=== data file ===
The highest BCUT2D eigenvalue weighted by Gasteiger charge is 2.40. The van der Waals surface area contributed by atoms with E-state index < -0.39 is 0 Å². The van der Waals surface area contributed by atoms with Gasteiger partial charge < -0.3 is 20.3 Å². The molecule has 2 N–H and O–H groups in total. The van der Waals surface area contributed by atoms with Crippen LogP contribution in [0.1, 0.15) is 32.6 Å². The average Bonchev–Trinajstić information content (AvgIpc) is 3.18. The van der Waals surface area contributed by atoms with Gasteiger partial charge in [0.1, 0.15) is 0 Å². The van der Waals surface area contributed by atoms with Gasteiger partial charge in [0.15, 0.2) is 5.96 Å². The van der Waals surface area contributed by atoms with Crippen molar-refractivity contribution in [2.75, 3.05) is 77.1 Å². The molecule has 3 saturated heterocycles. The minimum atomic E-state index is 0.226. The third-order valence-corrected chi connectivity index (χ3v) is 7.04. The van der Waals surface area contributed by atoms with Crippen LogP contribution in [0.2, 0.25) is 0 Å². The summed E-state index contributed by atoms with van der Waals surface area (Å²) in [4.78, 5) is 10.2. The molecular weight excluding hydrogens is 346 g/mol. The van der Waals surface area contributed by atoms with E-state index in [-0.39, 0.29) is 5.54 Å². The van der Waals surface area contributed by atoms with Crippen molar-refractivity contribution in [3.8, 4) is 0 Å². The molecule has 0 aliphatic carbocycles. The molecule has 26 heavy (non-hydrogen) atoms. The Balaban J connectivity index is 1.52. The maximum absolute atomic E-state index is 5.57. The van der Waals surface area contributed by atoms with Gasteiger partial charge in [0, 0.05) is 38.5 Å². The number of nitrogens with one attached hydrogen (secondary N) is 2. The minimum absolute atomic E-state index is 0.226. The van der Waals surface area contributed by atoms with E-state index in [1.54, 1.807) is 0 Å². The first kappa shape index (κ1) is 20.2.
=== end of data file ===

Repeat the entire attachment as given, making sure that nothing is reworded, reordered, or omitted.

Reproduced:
The highest BCUT2D eigenvalue weighted by Gasteiger charge is 2.40. The van der Waals surface area contributed by atoms with E-state index < -0.39 is 0 Å². The van der Waals surface area contributed by atoms with Gasteiger partial charge < -0.3 is 20.3 Å². The molecule has 2 N–H and O–H groups in total. The van der Waals surface area contributed by atoms with Crippen LogP contribution in [0.1, 0.15) is 32.6 Å². The average Bonchev–Trinajstić information content (AvgIpc) is 3.18. The van der Waals surface area contributed by atoms with Gasteiger partial charge in [0.1, 0.15) is 0 Å². The van der Waals surface area contributed by atoms with Gasteiger partial charge in [0.15, 0.2) is 5.96 Å². The van der Waals surface area contributed by atoms with Crippen molar-refractivity contribution in [2.75, 3.05) is 77.1 Å². The molecule has 3 saturated heterocycles. The minimum atomic E-state index is 0.226. The third-order valence-corrected chi connectivity index (χ3v) is 7.04. The van der Waals surface area contributed by atoms with Crippen LogP contribution in [0.2, 0.25) is 0 Å². The summed E-state index contributed by atoms with van der Waals surface area (Å²) in [4.78, 5) is 10.2. The molecular weight excluding hydrogens is 346 g/mol. The van der Waals surface area contributed by atoms with E-state index in [-0.39, 0.29) is 5.54 Å². The van der Waals surface area contributed by atoms with Crippen molar-refractivity contribution in [3.8, 4) is 0 Å². The molecule has 0 aliphatic carbocycles. The molecule has 26 heavy (non-hydrogen) atoms. The Balaban J connectivity index is 1.52. The maximum absolute atomic E-state index is 5.57. The van der Waals surface area contributed by atoms with Gasteiger partial charge in [0, 0.05) is 38.5 Å². The number of nitrogens with one attached hydrogen (secondary N) is 2. The minimum absolute atomic E-state index is 0.226. The van der Waals surface area contributed by atoms with E-state index in [1.54, 1.807) is 0 Å². The first kappa shape index (κ1) is 20.2.